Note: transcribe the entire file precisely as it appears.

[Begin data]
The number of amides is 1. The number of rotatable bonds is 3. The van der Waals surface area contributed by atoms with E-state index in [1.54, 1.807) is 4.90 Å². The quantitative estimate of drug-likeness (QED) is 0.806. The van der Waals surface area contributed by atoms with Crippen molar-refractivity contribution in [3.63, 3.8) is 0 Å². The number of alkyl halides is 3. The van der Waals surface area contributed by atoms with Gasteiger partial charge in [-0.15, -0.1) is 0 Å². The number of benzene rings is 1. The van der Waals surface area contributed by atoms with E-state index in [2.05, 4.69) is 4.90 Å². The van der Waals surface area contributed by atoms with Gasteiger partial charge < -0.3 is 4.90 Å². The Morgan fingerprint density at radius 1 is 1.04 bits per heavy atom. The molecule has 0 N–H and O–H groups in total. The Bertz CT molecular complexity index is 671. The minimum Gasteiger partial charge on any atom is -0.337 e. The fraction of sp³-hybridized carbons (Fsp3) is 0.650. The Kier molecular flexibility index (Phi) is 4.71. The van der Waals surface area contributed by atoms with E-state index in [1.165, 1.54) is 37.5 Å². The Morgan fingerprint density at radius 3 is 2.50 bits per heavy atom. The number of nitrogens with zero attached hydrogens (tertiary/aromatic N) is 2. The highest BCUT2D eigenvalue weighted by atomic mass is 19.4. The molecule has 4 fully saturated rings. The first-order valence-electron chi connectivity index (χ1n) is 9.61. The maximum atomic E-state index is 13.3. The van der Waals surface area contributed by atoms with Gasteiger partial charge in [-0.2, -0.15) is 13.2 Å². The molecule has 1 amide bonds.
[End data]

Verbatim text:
The number of amides is 1. The number of rotatable bonds is 3. The van der Waals surface area contributed by atoms with E-state index in [1.54, 1.807) is 4.90 Å². The quantitative estimate of drug-likeness (QED) is 0.806. The van der Waals surface area contributed by atoms with Crippen molar-refractivity contribution in [3.63, 3.8) is 0 Å². The number of alkyl halides is 3. The van der Waals surface area contributed by atoms with Gasteiger partial charge in [-0.15, -0.1) is 0 Å². The number of benzene rings is 1. The van der Waals surface area contributed by atoms with E-state index in [2.05, 4.69) is 4.90 Å². The van der Waals surface area contributed by atoms with Gasteiger partial charge < -0.3 is 4.90 Å². The Morgan fingerprint density at radius 1 is 1.04 bits per heavy atom. The molecule has 0 N–H and O–H groups in total. The Bertz CT molecular complexity index is 671. The minimum Gasteiger partial charge on any atom is -0.337 e. The fraction of sp³-hybridized carbons (Fsp3) is 0.650. The Kier molecular flexibility index (Phi) is 4.71. The van der Waals surface area contributed by atoms with E-state index in [1.165, 1.54) is 37.5 Å². The Morgan fingerprint density at radius 3 is 2.50 bits per heavy atom. The number of nitrogens with zero attached hydrogens (tertiary/aromatic N) is 2. The highest BCUT2D eigenvalue weighted by atomic mass is 19.4. The molecule has 4 fully saturated rings. The first-order valence-electron chi connectivity index (χ1n) is 9.61. The maximum atomic E-state index is 13.3. The van der Waals surface area contributed by atoms with Gasteiger partial charge in [-0.2, -0.15) is 13.2 Å². The molecule has 1 amide bonds.